The Path – May 1892



It has been my good or evil fortune to hear some members of the Society say on this wise: "If the Masters who are said to have founded the Society and now watch over it also engage in other works and movements among men, why do Theosophists oppose other developments of thought, such, for instance, as Metaphysical Healing, Christianity, and so on?" The question at the end is a misconception as I read what Theosophists have said. H. P. Blavatsky has been accused of great violence against Christianity, but a careful reader of her books knows that her opposition was directed to dogmatism and not to the true teachings of the founder of that now extinct religion. She tried to explain, to revive the truth, since, as she declared, it was her opinion that but one truth lies under all religions. Indeed, the series of papers that gained for her the Subba Row medal in India was entitled "The Esotericism of the Gospels." And so also with the writers in PATH whom I have read on Metaphysical Healing. They deal with explanations in the course of which some unwarranted assumptions are demolished. This is not opposition. But we know that sometimes, if yon cannot agree with the Metaphysical Healer or dogmatic Christian on points of logic and history, you are said to oppose.

In the sense that one is not on exactly the same side, he might be said to be in opposition, just as the moon is often in opposition to the sun. But some devotees of the various Mind Cures, holding up before themselves the optimism that first declares all things are good, making a weak play on the English word "God", and then decides that a continually flourishing health is the most important of the good, dislike logical explanations or the pointing out of disagreeable facts, and call it opposition.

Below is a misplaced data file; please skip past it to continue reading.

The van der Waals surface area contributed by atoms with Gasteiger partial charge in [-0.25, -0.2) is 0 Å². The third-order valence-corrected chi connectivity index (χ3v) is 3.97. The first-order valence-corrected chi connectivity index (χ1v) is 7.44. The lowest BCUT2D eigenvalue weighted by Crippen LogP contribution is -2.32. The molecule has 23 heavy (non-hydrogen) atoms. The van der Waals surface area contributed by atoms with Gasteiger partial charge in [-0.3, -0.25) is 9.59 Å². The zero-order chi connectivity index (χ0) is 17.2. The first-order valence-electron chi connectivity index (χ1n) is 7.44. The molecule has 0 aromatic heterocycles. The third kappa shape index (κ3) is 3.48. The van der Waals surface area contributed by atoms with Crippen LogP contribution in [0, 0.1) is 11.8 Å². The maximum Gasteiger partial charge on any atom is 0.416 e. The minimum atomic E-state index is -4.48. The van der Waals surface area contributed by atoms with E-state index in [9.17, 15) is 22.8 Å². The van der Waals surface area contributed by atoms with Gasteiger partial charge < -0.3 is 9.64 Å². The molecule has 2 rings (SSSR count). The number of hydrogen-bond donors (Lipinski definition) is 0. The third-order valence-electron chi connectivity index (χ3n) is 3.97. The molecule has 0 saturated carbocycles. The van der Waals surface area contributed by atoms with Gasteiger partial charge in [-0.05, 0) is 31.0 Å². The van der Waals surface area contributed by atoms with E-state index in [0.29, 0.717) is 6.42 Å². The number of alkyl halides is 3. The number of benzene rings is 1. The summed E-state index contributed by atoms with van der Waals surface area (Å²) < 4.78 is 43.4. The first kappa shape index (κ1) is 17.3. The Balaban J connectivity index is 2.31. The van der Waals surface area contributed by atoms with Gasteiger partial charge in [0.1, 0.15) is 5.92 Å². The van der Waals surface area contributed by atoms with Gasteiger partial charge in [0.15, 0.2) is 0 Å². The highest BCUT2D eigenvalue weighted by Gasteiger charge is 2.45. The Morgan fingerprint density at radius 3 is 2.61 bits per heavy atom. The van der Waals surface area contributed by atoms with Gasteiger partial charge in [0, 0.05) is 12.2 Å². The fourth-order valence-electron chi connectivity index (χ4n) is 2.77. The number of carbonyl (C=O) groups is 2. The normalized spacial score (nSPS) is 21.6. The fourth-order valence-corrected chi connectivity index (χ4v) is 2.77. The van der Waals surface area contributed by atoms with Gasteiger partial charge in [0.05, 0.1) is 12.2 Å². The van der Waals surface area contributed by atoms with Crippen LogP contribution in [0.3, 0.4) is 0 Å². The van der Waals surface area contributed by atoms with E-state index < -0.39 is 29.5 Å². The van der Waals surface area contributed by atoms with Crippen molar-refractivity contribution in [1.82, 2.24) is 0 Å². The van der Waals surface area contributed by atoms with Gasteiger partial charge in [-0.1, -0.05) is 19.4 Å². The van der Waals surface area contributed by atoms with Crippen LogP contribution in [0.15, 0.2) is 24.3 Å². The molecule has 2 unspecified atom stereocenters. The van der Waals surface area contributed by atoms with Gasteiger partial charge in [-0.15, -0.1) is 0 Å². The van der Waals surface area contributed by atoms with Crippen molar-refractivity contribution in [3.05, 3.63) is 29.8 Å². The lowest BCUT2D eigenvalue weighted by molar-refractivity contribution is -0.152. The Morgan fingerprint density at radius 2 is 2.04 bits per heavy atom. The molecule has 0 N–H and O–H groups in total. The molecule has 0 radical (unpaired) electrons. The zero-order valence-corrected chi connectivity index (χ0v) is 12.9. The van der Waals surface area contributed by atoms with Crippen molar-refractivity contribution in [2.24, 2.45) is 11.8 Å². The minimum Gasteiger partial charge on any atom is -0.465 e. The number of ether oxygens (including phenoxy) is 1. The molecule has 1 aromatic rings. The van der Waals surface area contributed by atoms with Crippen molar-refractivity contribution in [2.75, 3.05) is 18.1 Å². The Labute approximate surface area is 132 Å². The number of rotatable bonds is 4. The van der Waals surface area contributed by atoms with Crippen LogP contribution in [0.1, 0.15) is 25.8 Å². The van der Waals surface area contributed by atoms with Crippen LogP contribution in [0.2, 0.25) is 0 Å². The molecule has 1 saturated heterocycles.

Theosophy opposes nothing but dogmatism, cant, evil action. It is a foe, open or declared, to the dogmatism which has chased Christianity away, but it explains to the sincere where the truth is hidden. So it points out in Old and New Testaments the same truths taught by other religions that borrowed naught from us. Thus while it may in that process dispose of the claim for exclusive revelation asserted for the Christian books, it shows all nations as not deserted by a jealous God, but all alike possessing several forms of the one thing. And that is neither Jewish, nor Presbyterian, nor Hindu, nor Mohammedan, but simply the one system of scientific religion called Theosophy.

Theosophy, then, draws all philosophical and religious ideas to a focus by its synthesis of all. Embracing all, it throws the concentrated light obtained by thus bringing all together, upon the many cherished forms and rituals which obscure reality beneath.


It is only within the pale of a creedless body that investigation of religions will reveal the truth. If it were a Buddhist or Hindu Society, then every effort of its members would run on those lines. If the one, then only revivals of Buddhism would be sought; if the other, then the spreading of present-day Hinduism. If even it had adopted Reincarnation as its creed, so as to cause us all to be called "Reincarnationists", no right progress could ensue. As Reincarnationists we could not all fully agree with Karma, and, indeed, many varieties of reincarnation would be insisted on. But our body being without a creed, any man who is not a fierce dogmatist may join to help the work which cooperation always enlarges and accentuates.